This tutorial is a hands-on introduction to JSeq. All sample code can be found in the samples directory.

Using JSeq with JUnit

The first step in our tutorial is to generate some diagrams based on JUnit test cases.

To do this, first set the environment variable JSEQ_HOME to the directory where you installed JSeq. Then run Ant on the build.xml file in the samples directory. This should compile the code and run JSeq.

The result should be an ArgoUML file called scenarios.zargo in the samples directory. Open it with ArgoUML. It contains a number of collaborations, one for each thread in every scenario, and one for setting up the JUnit tests.

Please compare the sequence diagrams to the source code. You will notice some peculiarities:

  • The method names are not in the right place. Click on one of the method names to correct this.
  • Calls back to the same object are not visibile as arrows; only the method name is shown. This seems to be a problem with ArgoUML 0.12, one that I will try to fix.

To create SVG diagrams, update build.xml : change the jseq.format to svg and the jseq.outfile to some appropriate file, then run Ant again.

Using JSeq Stand-Alone

The next step in this tutorial is to experiment with different command-line options.

First of all, set up your classpath so that you can run the class files in the directory samples/build/classes . Verify by giving the command

java simple.Foo

You should see no output; in particular, you should not see a ClassNotFoundException .

Now give the command

jseq -save simple.sav -quiet simple.Foo

This runs simple.Foo , saving a trace of the run in the file simple.sav , without generating any sequence diagram.

Now generate a textual representation of the previous run:

jseq -read simple.sav -format text

This will produce a list of all top-level activations (method calls) in the program run. In this case, there is only one top-level activation, the call to simple.Foo.main . Nested activations are shown indented.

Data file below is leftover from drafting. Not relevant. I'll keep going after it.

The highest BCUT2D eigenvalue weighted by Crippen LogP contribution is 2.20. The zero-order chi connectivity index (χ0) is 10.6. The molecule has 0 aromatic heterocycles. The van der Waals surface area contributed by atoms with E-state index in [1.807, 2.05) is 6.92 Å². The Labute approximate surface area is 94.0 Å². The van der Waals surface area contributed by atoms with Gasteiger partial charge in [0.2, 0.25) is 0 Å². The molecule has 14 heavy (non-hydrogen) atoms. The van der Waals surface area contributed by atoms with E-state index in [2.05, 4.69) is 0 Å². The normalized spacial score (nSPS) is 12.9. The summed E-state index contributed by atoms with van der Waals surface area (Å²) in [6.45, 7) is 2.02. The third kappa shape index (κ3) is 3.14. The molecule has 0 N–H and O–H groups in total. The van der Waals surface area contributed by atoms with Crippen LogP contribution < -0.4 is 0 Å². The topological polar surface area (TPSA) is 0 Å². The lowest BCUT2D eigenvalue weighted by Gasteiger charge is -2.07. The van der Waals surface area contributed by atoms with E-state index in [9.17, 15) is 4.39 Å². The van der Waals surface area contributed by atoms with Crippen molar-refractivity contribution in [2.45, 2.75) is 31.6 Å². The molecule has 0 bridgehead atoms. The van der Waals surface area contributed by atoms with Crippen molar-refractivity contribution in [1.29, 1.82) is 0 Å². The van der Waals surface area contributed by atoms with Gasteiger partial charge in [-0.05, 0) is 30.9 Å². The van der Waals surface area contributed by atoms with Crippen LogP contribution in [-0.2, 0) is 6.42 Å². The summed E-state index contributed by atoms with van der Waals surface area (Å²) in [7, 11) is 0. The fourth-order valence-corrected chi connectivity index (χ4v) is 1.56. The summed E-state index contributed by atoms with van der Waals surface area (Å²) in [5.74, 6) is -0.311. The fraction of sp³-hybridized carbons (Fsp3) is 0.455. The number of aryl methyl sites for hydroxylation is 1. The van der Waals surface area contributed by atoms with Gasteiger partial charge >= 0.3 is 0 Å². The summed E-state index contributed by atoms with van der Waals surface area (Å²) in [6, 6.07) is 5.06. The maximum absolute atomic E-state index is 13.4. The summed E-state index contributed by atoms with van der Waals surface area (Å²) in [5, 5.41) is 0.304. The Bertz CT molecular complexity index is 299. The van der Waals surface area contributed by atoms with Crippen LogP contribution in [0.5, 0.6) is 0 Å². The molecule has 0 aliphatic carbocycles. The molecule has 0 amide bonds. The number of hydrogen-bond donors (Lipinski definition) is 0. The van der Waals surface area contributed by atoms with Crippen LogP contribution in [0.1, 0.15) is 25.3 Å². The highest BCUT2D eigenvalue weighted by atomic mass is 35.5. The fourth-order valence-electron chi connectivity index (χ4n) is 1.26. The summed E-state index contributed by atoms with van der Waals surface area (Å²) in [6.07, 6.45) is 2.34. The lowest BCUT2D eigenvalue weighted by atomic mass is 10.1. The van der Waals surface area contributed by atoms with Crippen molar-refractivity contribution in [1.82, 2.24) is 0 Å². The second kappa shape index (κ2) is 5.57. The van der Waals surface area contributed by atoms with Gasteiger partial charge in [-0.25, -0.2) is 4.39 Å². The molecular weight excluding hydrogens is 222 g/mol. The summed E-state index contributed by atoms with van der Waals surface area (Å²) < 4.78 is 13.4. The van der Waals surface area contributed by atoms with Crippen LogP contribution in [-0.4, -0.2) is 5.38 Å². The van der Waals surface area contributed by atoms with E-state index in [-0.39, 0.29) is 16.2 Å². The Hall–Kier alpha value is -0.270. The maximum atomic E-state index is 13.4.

Now for something more interesting: let's run JSeq on itself!

jseq -save metasimple.sav -quiet th.co.edge.jseq.Main -read simple.sav -format text

This runs JSeq's main class, th.co.edge.jseq.Main , saving the program trace in the file metasimple.sav . No sequence diagram is generated. Please be patient on my machine, this JSeq run takes more than three minutes.

Now, if we look at the textual representation of the run:

jseq -read metasimple.sav -format text

we see that there are too many activations to produce any useful sequence diagram. Sure, JSeq can produce a diagram for this, but no human will want to look at it!

To produce something useful from this mass of information, we can do two things: select appropriate starting points for our diagram; and cut away unnessesary information.

If you take a look at the textual dump of all activations, you see that the method th.co.edge.jseq.Formatter$TextFormatter.format is called near the end. Let's say that we are interested in generating a sequence diagram for just this part of the program:

jseq -read metasimple.sav -start th.co.edge.jseq.Formatter$TextFormatter.format \
    -format svg -out metasimple.svg

This creates an SVG diagram, starting from the given method call. If you open the diagram using some SVG viewer, you see that the diagram is still quite large.

The next thing we can do to reduce the diagram size is to cut away method calls that we are not interested in:

jseq -read metasimple.sav -start th.co.edge.jseq.Formatter$TextFormatter.format \
    -exclude *.getClassName -exclude *.getMethodName -format svg -out metasimple.svg

This produces a diagram without any calls to getClassName and getMethodName .

The -exclude flag can also be used to prune complete packages. For example, if you don't want to see any log4j calls, you would use -exclude org.apache.log4j.* .

Speeding Up JSeq Execution

As you saw when you ran JSeq on itself in the previous section, JSeq can take a long time to run. If we know beforehand which part of the program trace we are interested in, we can use the -start and -exclude flags to speed up program execution.

In the previous section, we generated a complete program trace, saved it to a file, and later pruned the sequence diagram. Of course, this does not make JSeq run faster. However, if we generate the program trace for only the part we are interested, it will run faster:

jseq -start th.co.edge.jseq.Formatter$TextFormatter.format \
    -exclude *.getClassName -exclude *.getMethodName -format svg -out metasimple2.svg \
    th.co.edge.jseq.Main -read simple.sav -format text

On my machine, this runs more than six times faster than generating the complete program trace.